Franco an example of how cruel goalie’s job can be
BERLIN – Leonardo Franco walked slowly off the field, his head bowed, oblivious to the jubilant German players rushing past him.
In the best of circumstances, being a goalkeeper can be the loneliest job in the world. For Franco, the pressure was 100 times greater. A reserve who rarely sees playing time, he was given Argentina’s World Cup fate and asked to guard it tightly. In a penalty shootout, no less.
But he couldn’t deliver. Argentina is on its way home and, fairly or not, Friday’s heartbreaking loss to Germany is on Franco’s hands.
“You cannot say this penalty shootout is wrong because the goalkeeper doesn’t have sufficient experience,” Argentina coach Jose Pekerman said. “You cannot simply crucify anybody or the goalkeeper for not having stopped the penalty.”
At 29, Franco is hardly a rookie. He’s been playing professionally for more than a decade, and he was on the Argentine team that won the world youth title in 1997. He starts at Atletico Madrid, one of the most renowned teams in Spain.
When it comes to Argentina’s national team, though, Franco is a distant backup to Roberto Abbondanzieri. He’d made only two appearances before Friday, none at the World Cup.
But in the 64th minute, with Argentina nursing a 1-0 lead, Abbondanzieri leaped to grab a ball and was kneed in the ribs by Miroslav Klose. The goalie lay writhing on the ground for several minutes, clutching at his left side, before getting up.
Grimacing in pain, he tried to stay on the field. Five minutes later, though, he fell to the ground again.
Team officials later said Abbondanzieri had felt a shock in his legs and then lost feeling, leaving Pekerman little choice but to call on Franco. The coach sent Franco onto the field in the 71st minute with an encouraging pat, and Franco looked confident as he pounded first one fist into a palm and then the other.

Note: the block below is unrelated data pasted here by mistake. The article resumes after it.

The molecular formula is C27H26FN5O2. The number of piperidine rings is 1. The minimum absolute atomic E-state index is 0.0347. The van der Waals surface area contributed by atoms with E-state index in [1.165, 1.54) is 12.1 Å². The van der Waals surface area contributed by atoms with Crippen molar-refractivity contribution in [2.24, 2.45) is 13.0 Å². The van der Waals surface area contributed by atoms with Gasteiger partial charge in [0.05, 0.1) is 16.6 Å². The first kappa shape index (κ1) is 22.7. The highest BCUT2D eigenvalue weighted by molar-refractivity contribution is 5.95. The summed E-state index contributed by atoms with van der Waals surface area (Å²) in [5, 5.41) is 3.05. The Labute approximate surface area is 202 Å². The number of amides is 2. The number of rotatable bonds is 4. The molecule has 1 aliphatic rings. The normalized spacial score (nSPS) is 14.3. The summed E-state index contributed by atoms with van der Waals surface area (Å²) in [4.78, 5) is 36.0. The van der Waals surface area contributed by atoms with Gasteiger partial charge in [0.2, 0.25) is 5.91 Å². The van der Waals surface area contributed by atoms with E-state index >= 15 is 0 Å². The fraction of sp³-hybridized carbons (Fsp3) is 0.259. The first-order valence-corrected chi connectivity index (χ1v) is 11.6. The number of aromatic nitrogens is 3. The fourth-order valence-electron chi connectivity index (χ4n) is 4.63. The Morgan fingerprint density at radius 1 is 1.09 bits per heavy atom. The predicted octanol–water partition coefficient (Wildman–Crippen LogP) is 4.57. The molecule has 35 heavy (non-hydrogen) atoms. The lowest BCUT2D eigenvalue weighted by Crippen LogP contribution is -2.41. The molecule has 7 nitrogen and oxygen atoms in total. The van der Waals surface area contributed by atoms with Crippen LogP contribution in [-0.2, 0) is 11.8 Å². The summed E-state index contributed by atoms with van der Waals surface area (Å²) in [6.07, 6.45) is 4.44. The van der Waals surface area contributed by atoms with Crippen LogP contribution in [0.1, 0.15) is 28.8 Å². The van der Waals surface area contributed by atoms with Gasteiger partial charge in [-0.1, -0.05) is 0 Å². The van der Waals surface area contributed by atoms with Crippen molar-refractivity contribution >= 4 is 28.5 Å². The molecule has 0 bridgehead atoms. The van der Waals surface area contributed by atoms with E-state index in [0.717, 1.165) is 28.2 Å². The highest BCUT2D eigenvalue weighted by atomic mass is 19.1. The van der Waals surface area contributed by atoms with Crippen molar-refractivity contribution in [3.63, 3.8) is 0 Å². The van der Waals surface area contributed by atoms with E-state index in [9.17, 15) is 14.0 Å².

“You just have to be ready when they call your name,” Franco said. “I was relaxed. I gave my everything.”
Nine minutes in, he got his first real test — and failed it.
Michael Ballack crossed a ball into the box in front of the goal, and Tim Borowski nudged it forward with his head. With a diving header, Klose drove the ball past Franco and into the net to tie the game 1-1.
After 120 minutes, that’s still where the score stood. The game was going to penalties, and it was clear who had the advantage. Germany would have veteran Jens Lehmann trying to turn back the Argentineans, a situation he’s faced many times before.
“We have a strong belief in Jens Lehmann,” Germany coach Juergen Klinsmann said. “As a former striker, I don’t want to face him, and he proved that.”
Argentina would have Franco.
“Abbondanzieri,” Pekerman said, “was our ace of spades.”
Germany’s Oliver Neuville struck first. Franco dived, but the ball sailed just beyond his fingertips.
Argentina matched it, with Julio Cruz lifting a spectacular shot over Lehmann and into the upper left corner of the net.
Then it was Ballack’s turn. Germany’s captain had spent much of the final minutes of the game on the sidelines, getting treatment for cramps. But as Ballack approached the ball, Franco moved to his left — only to see Ballack drive the ball into the right corner.
Lehmann showed why experience matters on the next shot. Anticipating Roberto Ayala’s shot perfectly, the savvy goalkeeper timed his leap to catch the ball effortlessly.
The pressure on Franco, already crushing, became even greater. Again he faltered. He moved left, and Lukas Podolski put the ball in the opposite corner for another score.
Maxi Rodriguez got Argentina within 3-2, but Franco had no more margin for error. As Tim Borowski’s foot struck the ball, Franco leaped to his right and watched as the ball curved the other way.
Lehmann then finished Franco and the Argentineans off, stretching out to deflect Esteban Cambiasso’s shot.
“He played long enough in the game to feel totally involved in the game,” Klinsmann said when asked if Franco’s inexperience played a role. “We believe in our penalty takers, no matter who was in goal on the Argentine side.”
As the Germans celebrated, Franco trudged off the field, his eyes fixed on the ground. He didn’t even look up when a team official reached out to give some encouragement. As he neared the tunnel, he almost walked into a group of ball kids.
“Very bad. Very sad. Very devastated,” he said. “I think we deserved something better out of those 120 minutes.”
But that is the life of a goalkeeper. For all the talk about goals not scored or defensive breakdowns, it is the goalkeeper who determines whether the ball stays in or out of the net.
And who wins and who goes home.
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